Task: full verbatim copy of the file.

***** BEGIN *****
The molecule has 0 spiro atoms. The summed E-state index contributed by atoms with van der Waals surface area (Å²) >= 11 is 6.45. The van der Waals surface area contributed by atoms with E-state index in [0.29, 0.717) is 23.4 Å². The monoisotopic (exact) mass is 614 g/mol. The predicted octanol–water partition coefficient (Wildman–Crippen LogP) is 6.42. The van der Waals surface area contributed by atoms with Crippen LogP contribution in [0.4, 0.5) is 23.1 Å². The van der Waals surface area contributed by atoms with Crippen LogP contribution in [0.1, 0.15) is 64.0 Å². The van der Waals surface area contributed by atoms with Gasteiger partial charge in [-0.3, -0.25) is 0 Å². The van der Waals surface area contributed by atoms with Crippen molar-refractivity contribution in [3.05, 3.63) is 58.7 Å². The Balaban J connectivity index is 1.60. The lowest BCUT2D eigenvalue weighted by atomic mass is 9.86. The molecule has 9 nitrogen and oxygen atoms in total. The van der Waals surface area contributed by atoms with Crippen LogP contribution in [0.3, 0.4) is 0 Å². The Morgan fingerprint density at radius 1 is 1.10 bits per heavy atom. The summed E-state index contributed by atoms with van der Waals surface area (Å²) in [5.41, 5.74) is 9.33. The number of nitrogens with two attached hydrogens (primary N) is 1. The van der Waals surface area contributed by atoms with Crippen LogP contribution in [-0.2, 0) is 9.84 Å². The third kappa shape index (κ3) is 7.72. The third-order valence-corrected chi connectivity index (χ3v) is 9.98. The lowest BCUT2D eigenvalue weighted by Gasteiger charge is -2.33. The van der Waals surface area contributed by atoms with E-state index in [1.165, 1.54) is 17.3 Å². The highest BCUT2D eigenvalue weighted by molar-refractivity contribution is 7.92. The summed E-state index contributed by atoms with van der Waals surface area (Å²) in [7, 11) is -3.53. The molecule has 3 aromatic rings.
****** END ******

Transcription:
The molecule has 0 spiro atoms. The summed E-state index contributed by atoms with van der Waals surface area (Å²) >= 11 is 6.45. The van der Waals surface area contributed by atoms with E-state index in [0.29, 0.717) is 23.4 Å². The monoisotopic (exact) mass is 614 g/mol. The predicted octanol–water partition coefficient (Wildman–Crippen LogP) is 6.42. The van der Waals surface area contributed by atoms with Crippen LogP contribution in [0.4, 0.5) is 23.1 Å². The van der Waals surface area contributed by atoms with Crippen LogP contribution in [0.1, 0.15) is 64.0 Å². The van der Waals surface area contributed by atoms with Gasteiger partial charge in [-0.3, -0.25) is 0 Å². The van der Waals surface area contributed by atoms with Crippen molar-refractivity contribution in [3.05, 3.63) is 58.7 Å². The Balaban J connectivity index is 1.60. The lowest BCUT2D eigenvalue weighted by atomic mass is 9.86. The molecule has 9 nitrogen and oxygen atoms in total. The van der Waals surface area contributed by atoms with Crippen LogP contribution in [0.3, 0.4) is 0 Å². The Morgan fingerprint density at radius 1 is 1.10 bits per heavy atom. The summed E-state index contributed by atoms with van der Waals surface area (Å²) in [5.41, 5.74) is 9.33. The number of nitrogens with two attached hydrogens (primary N) is 1. The van der Waals surface area contributed by atoms with Crippen LogP contribution in [-0.2, 0) is 9.84 Å². The third kappa shape index (κ3) is 7.72. The third-order valence-corrected chi connectivity index (χ3v) is 9.98. The lowest BCUT2D eigenvalue weighted by Gasteiger charge is -2.33. The van der Waals surface area contributed by atoms with E-state index in [1.165, 1.54) is 17.3 Å². The highest BCUT2D eigenvalue weighted by molar-refractivity contribution is 7.92. The summed E-state index contributed by atoms with van der Waals surface area (Å²) in [7, 11) is -3.53. The molecule has 3 aromatic rings.